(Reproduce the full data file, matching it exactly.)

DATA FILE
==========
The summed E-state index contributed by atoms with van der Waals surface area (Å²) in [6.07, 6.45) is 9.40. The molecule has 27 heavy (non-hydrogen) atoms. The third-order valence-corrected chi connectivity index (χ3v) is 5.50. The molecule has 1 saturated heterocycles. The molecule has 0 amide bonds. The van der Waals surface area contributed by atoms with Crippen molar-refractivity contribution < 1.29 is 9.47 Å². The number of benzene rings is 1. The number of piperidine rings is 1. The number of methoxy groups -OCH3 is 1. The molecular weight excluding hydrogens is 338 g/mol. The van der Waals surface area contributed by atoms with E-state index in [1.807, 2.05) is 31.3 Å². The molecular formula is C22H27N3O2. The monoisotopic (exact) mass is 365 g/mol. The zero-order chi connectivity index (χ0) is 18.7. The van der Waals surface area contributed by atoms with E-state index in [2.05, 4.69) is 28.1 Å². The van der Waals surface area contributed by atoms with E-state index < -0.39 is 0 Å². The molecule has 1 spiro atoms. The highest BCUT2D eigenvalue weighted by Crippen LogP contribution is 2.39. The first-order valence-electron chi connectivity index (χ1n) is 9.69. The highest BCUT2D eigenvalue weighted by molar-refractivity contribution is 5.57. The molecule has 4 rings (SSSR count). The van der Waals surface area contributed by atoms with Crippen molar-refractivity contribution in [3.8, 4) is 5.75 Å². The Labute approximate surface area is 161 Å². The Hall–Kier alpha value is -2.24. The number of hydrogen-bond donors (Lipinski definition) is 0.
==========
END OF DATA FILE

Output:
The summed E-state index contributed by atoms with van der Waals surface area (Å²) in [6.07, 6.45) is 9.40. The molecule has 27 heavy (non-hydrogen) atoms. The third-order valence-corrected chi connectivity index (χ3v) is 5.50. The molecule has 1 saturated heterocycles. The molecule has 0 amide bonds. The van der Waals surface area contributed by atoms with Crippen molar-refractivity contribution < 1.29 is 9.47 Å². The number of benzene rings is 1. The number of piperidine rings is 1. The number of methoxy groups -OCH3 is 1. The molecular weight excluding hydrogens is 338 g/mol. The van der Waals surface area contributed by atoms with E-state index in [1.807, 2.05) is 31.3 Å². The molecular formula is C22H27N3O2. The monoisotopic (exact) mass is 365 g/mol. The zero-order chi connectivity index (χ0) is 18.7. The van der Waals surface area contributed by atoms with E-state index in [2.05, 4.69) is 28.1 Å². The van der Waals surface area contributed by atoms with E-state index < -0.39 is 0 Å². The molecule has 1 spiro atoms. The highest BCUT2D eigenvalue weighted by Crippen LogP contribution is 2.39. The first-order valence-electron chi connectivity index (χ1n) is 9.69. The highest BCUT2D eigenvalue weighted by molar-refractivity contribution is 5.57. The molecule has 4 rings (SSSR count). The van der Waals surface area contributed by atoms with Crippen molar-refractivity contribution in [3.8, 4) is 5.75 Å². The Labute approximate surface area is 161 Å². The Hall–Kier alpha value is -2.24. The number of hydrogen-bond donors (Lipinski definition) is 0.